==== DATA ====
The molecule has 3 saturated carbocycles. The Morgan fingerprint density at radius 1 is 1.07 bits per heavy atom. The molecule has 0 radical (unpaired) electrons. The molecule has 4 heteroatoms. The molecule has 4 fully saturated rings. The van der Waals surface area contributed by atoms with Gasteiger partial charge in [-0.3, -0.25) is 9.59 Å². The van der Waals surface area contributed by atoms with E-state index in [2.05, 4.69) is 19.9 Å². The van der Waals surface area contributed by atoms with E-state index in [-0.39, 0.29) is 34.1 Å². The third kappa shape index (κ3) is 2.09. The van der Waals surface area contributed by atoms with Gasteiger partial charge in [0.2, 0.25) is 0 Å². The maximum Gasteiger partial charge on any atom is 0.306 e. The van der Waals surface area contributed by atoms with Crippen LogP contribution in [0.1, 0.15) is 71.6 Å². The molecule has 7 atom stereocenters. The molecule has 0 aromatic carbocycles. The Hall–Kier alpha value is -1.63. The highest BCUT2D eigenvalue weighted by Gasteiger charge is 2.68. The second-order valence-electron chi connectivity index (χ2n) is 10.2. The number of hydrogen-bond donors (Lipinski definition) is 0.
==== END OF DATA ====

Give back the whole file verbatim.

The molecule has 3 saturated carbocycles. The Morgan fingerprint density at radius 1 is 1.07 bits per heavy atom. The molecule has 0 radical (unpaired) electrons. The molecule has 4 heteroatoms. The molecule has 4 fully saturated rings. The van der Waals surface area contributed by atoms with Gasteiger partial charge in [-0.3, -0.25) is 9.59 Å². The van der Waals surface area contributed by atoms with E-state index in [2.05, 4.69) is 19.9 Å². The van der Waals surface area contributed by atoms with E-state index in [-0.39, 0.29) is 34.1 Å². The third kappa shape index (κ3) is 2.09. The van der Waals surface area contributed by atoms with Gasteiger partial charge in [0.2, 0.25) is 0 Å². The maximum Gasteiger partial charge on any atom is 0.306 e. The van der Waals surface area contributed by atoms with Crippen LogP contribution in [0.1, 0.15) is 71.6 Å². The molecule has 7 atom stereocenters. The molecule has 0 aromatic carbocycles. The Hall–Kier alpha value is -1.63. The highest BCUT2D eigenvalue weighted by Gasteiger charge is 2.68. The second-order valence-electron chi connectivity index (χ2n) is 10.2. The number of hydrogen-bond donors (Lipinski definition) is 0.